|New Jersey Division of Fish, Game and Wildlife|
For more information contact:
Ted Nichols at 609-628-3218
The New Jersey Department of Environmental Protection's Division of Fish, Game and Wildlife informs hunters that the winter Canada goose season will be held from Saturday, January 15 to Tuesday, February 15, 2000 in two areas of the state. The two hunting areas are the same as those open during the past three special winter seasons. A special permit is NOT required to participate in the season as in previous years.
"Unlike the September and regular Canada goose seasons which were held statewide, the winter season has distinct boundaries," said Division Director Bob McDowell. "Sportsmen and women are reminded to check the hunt area boundaries carefully before hunting. Note that the Canada goose winter season hunt areas are different from the traditional north, south and coastal zones."
New Jersey is home to two populations of Canada geese. One is an Atlantic population of geese that breeds in sub-arctic regions of Canada during summer and travels south to spend winter in mid-latitude areas, including New Jersey. The other is a resident population of geese that live here year-round. While Atlantic population geese have rebounded from the critically low population level observed in 1995, they still remain below management objectives. Resident population Canada geese, however, have caused increased crop depredation and nuisance problems in some areas of the state due to their overabundance. The winter season will help to slow the growth rate of the expanding resident population.
In order to allow full recovery of the Atlantic population of geese, hunting regulations have been relatively restrictive during the traditional fall or "regular" Canada goose hunting season. Special hunting seasons that target resident population Canada geese, however, need not be as restrictive. As a result, a key to managing New Jersey's expanding resident geese is through September and winter seasons.
September seasons are timed to occur before the Atlantic population (AP) of geese arrives during its fall migration. For winter seasons, neckband observations, legband recoveries, body measurements and winter locations of AP geese were carefully analyzed.
The two winter season areas were chosen because they primarily contain resident Canada geese with relatively low proportions of AP geese. The US Fish and Wildlife Service (USFWS) has set criteria that individual states must meet in order to hold winter seasons. The hunt areas chosen are the only areas of New Jersey where the number of wintering AP geese is relatively small and meets USFWS criteria for winter Canada goose seasons. Unfortunately, the state's central and lower Delaware Valley counties, while containing abundant resident geese, also contain large numbers of AP geese during winter and do not meet USFWS criteria for winter seasons.
"Winter seasons were first held in northern New Jersey in 1995 with a harvest of 840 geese," said Waterfowl Ecology and Management Program Leader Paul Castelli. "Since 1995, the hunt areas have been expanded and the season lengthened to one month. During the 2000 winter season, a harvest of 6,000 geese is estimated, which has been the average harvest for the past three years."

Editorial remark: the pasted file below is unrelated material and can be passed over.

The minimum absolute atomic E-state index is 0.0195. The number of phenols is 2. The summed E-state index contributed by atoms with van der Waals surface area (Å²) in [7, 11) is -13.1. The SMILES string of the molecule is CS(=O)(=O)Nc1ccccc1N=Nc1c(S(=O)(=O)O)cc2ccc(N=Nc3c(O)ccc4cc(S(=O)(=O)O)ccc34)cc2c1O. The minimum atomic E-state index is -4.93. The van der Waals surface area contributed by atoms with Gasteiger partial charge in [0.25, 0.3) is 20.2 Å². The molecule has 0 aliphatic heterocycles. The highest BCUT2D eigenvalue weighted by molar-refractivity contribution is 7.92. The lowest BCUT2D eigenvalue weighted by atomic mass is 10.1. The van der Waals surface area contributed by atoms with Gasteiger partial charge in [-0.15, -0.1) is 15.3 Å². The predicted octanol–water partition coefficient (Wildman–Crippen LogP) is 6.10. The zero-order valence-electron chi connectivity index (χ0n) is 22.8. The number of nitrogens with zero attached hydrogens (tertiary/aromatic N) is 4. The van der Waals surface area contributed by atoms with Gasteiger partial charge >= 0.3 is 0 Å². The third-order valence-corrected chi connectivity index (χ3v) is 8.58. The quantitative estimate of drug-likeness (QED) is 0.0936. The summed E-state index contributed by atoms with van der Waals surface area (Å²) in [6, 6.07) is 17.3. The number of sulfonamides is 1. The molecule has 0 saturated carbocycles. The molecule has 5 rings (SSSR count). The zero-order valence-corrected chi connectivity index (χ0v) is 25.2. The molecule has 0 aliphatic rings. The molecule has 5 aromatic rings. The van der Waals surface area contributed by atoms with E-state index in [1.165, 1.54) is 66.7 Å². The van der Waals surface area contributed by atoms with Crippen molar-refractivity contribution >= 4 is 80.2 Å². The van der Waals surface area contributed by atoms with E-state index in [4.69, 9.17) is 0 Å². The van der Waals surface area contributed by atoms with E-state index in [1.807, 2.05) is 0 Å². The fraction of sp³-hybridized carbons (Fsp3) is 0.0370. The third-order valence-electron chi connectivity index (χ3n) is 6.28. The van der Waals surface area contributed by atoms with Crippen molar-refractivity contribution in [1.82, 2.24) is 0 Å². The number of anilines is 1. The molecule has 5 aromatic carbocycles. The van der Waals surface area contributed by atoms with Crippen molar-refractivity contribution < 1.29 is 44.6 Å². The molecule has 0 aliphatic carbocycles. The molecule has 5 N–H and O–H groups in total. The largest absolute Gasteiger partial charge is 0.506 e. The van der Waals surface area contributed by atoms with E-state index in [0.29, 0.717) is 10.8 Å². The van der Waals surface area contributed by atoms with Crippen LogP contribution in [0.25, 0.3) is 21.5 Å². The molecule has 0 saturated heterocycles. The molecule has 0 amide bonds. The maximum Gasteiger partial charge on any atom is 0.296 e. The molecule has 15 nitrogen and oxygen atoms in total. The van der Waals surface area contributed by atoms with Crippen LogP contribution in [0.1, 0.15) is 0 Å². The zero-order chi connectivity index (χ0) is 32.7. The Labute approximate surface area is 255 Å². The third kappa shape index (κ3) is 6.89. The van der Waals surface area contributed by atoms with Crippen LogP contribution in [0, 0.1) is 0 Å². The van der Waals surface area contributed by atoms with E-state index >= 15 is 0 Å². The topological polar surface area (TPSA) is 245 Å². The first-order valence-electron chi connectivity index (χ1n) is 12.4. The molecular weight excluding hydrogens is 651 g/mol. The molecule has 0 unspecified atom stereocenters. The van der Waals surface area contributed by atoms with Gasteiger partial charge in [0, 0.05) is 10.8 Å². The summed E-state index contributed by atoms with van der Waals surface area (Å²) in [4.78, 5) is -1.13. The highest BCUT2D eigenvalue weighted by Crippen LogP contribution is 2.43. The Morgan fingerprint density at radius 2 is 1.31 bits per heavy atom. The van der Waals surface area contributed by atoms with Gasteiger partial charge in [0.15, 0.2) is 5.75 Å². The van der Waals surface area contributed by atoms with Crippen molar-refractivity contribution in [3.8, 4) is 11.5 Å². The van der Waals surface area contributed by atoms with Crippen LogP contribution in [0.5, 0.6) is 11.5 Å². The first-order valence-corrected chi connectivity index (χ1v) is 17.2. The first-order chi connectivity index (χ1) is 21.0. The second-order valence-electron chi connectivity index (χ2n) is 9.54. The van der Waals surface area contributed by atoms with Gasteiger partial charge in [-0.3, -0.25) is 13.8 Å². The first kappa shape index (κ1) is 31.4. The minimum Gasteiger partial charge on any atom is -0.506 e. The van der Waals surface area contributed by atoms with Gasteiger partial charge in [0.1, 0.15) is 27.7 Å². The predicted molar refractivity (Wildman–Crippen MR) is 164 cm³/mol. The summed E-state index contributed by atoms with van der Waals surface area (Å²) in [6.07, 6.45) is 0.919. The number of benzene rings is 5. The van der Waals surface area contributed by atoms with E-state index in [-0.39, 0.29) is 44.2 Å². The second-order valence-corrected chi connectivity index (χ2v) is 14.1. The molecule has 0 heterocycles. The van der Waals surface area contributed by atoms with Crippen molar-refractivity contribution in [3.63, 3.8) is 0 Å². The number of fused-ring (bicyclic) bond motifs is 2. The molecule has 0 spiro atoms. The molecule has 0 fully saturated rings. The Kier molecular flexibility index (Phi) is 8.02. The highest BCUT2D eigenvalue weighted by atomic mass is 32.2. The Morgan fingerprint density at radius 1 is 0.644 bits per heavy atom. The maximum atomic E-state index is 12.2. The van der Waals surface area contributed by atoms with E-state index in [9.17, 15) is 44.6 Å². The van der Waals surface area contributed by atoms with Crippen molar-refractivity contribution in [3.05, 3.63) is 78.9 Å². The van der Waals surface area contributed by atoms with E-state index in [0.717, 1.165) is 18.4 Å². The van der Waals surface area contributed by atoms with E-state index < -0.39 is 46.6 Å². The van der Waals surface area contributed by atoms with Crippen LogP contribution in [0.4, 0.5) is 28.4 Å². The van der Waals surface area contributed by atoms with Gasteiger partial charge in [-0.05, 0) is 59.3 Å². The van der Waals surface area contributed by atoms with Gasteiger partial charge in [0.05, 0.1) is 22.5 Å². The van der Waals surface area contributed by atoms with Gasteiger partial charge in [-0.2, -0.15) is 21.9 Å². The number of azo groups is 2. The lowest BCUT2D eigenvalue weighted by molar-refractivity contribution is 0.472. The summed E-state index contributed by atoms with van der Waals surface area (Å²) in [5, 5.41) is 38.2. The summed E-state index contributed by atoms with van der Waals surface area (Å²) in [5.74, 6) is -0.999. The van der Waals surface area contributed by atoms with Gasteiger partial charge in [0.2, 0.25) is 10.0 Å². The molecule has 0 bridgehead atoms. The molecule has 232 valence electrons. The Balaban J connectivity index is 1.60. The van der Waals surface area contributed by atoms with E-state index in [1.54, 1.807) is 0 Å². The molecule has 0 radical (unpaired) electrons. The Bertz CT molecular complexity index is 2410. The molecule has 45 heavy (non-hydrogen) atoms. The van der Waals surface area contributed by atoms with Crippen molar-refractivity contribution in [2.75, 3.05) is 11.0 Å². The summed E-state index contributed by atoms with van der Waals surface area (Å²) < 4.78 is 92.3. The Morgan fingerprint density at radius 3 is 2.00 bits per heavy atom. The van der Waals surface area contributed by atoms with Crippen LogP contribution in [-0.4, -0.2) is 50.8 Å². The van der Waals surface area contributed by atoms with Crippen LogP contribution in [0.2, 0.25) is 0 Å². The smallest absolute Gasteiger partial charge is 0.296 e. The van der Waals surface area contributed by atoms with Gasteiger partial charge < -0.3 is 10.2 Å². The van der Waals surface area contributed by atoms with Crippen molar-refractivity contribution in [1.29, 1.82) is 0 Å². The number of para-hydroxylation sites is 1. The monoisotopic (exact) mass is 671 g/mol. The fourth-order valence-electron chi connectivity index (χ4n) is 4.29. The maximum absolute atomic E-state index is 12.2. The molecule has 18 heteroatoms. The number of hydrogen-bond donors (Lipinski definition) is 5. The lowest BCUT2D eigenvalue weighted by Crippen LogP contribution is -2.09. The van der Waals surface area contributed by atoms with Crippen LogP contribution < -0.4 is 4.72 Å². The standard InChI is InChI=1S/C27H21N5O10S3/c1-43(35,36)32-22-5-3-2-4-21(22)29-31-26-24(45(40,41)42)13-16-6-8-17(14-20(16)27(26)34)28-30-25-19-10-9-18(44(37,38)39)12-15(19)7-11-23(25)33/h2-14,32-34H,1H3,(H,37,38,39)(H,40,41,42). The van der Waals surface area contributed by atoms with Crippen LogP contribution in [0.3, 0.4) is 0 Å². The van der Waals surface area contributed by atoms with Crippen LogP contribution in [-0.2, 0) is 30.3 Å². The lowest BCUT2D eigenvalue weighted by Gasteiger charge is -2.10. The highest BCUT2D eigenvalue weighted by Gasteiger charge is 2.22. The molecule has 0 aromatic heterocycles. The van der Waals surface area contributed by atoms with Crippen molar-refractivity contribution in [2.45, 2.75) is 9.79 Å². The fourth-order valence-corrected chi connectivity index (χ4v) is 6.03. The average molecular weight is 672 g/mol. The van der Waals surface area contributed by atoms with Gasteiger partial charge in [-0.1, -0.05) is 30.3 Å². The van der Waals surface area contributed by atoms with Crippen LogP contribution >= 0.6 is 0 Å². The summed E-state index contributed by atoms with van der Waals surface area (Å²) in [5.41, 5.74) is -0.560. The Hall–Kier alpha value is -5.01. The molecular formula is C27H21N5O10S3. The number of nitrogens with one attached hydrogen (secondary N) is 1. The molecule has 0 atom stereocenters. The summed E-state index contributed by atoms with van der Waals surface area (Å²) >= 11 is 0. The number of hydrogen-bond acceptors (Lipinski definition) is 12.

The daily bag limit for this season is five Canada geese per person per day. Hunting hours are one-half hour before sunrise to sunset daily. All other pertinent federal and state waterfowl hunting regulations apply. All migratory bird hunters, including winter Canada goose season hunters, are reminded that they must obtain a Harvest Information Program (HIP) number either by calling 1-800-WETLAND, or registering on-line, before hunting. Note that HIP numbers obtained since April 1999 are valid until the end of the hunting season on March 10, 2000.
For the north, it is that portion of New Jersey within a continuous line that runs east along the New York State boundary line to the Hudson River; then south along the New York State boundary to its intersection with Route 440 at Perth Amboy; then west on Route 440 to its intersection with Route 287; then west along Route 287 to its intersection with Route 206 in Bedminster (Exit 18); then north along Route 206 to its intersection with Route 94; then west along Route 94 to the toll bridge in Columbia; then north along the Pennsylvania State boundary in the Delaware River to the beginning point.
For the south, it is that portion of New Jersey within a continuous line that runs west from the Atlantic Ocean at Ship Bottom along Route 72 to the Garden State Parkway; then south along the Garden State Parkway to Route 9; then south along Route 9 to Route 542; then west along Route 542 to the Mullica River (at Pleasant Mills); then north (up-stream) along the Mullica River to Route 206; then south along Route 206 to Route 536; then west along Route 536 to Route 322; then west along Route 322 to Route 55; then south along Route 55 to Route 553 (Buck Rd.); then south along Route 553 to Route 40; then east along Route 40 to Route 55; then south along Route 55 to Route 552 (Sherman Ave.); then west along Route 552 to Carmel Rd; then south along Carmel Rd to Route 49; then east along Route 49 to Route 50; then east along Route 50 to Route 9; then south along Route 9 to Route 625 (Sea Isle City Blvd.); then east along Route 625 to the Atlantic Ocean; then north to the beginning point.